A Stranger in the Village - Farah J. Griffin (Paperback)

Two Centuries of African-American Travel Writing

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Product Details

Barcode
9780807071212
Department
Books
Released
1 May 1999
Supply Source
USA

Book

Authors
Farah J. Griffin (Editor)
Cheryl J. Fish (Editor)
Subtitle
Two Centuries of African-American Travel Writing
Binding
Paperback
Publisher
Beacon Pr
Language
English
Number of Pages
384
Dimensions
235 x 159 x 25mm (476g)

Annotation

A compilation of accounts of foreign travel by African Americans includes the works of James Baldwin, Angela Davis, and Langston Hughes

Summary

  • Dispatches, diaries, memoirs, and letters by African-American travelers in search of home, justice, and adventure-from the Wild West to Australia.

Non-Fiction

General Subject
Multicultural
BISAC Subject 1
Social Science / Ethnic Studies / African American Studies
BISAC Subject 2
Social Science / Ethnic Studies / African American Studies
BISAC Subject 3
Literary Criticism / American / African American
BIC Classification 1
Literary studies: general
BIC Classification 2
Black & Asian studies
BIC Classification 3
Anthologies (non-poetry)
BIC Classification 4
Travel writing
Library Subject 1
African Americans; Travel; History; Sources.
Library Subject 2
Travelers' writings, American.
Academic Subject 1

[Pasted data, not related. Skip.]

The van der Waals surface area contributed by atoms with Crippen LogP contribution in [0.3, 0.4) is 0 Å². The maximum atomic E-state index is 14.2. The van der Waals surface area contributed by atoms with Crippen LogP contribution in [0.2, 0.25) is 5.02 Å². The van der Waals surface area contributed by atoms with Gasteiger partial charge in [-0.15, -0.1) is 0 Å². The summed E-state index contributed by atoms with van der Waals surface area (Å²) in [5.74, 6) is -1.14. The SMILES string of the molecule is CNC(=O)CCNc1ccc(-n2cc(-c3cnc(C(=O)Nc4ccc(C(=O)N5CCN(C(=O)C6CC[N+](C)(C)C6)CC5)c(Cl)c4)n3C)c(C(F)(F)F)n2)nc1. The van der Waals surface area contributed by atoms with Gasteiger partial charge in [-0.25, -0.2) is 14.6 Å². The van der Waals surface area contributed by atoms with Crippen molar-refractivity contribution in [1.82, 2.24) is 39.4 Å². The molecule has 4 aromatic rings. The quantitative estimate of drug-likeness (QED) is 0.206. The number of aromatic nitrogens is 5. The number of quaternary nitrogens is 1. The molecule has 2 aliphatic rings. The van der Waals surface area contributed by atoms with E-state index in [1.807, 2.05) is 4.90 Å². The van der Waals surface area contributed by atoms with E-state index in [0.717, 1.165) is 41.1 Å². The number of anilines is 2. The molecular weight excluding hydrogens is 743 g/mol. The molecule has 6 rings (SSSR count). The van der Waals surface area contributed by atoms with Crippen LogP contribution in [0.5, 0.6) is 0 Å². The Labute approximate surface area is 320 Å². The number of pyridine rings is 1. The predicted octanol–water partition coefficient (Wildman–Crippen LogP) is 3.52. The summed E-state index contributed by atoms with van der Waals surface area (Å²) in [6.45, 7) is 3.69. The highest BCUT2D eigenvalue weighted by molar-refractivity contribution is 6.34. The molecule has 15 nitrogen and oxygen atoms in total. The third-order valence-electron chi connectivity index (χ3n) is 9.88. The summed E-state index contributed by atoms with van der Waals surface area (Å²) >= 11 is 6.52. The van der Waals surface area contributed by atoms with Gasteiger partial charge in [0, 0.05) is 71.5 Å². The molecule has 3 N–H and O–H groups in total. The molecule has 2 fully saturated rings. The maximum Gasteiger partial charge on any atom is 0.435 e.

African American Prose
Academic Subject 2
Description And Travel
Dewey Classification
910/.8996073

Author Bio

Farah J. Griffin, author of Who Set You Flowin'?, is associate professor of English at the University of Pennsylvania. Cheryl J. Fish is assistant professor of English at Borough of Manhattan Community College, CUNY.

Review Quotes

[A Stranger in the Village] will explode any lingering notions that travel writing is a white writer's game.-Bob Sipchen, Los Angeles Times "[A] remarkable anthology." -Victoria Valentine, Emerge

"An intelligent, authoritative collection for anyone interested in travel writing, memoirs, or African-American history." -Cond Nast Traveler

"[James] Baldwin's astute observation that 'this world is white no longer, and it will never be white again, ' could not be more obvious in this collection." -The Miami Herald

"A thinking person's travel anthology." -Chicago Sun-Times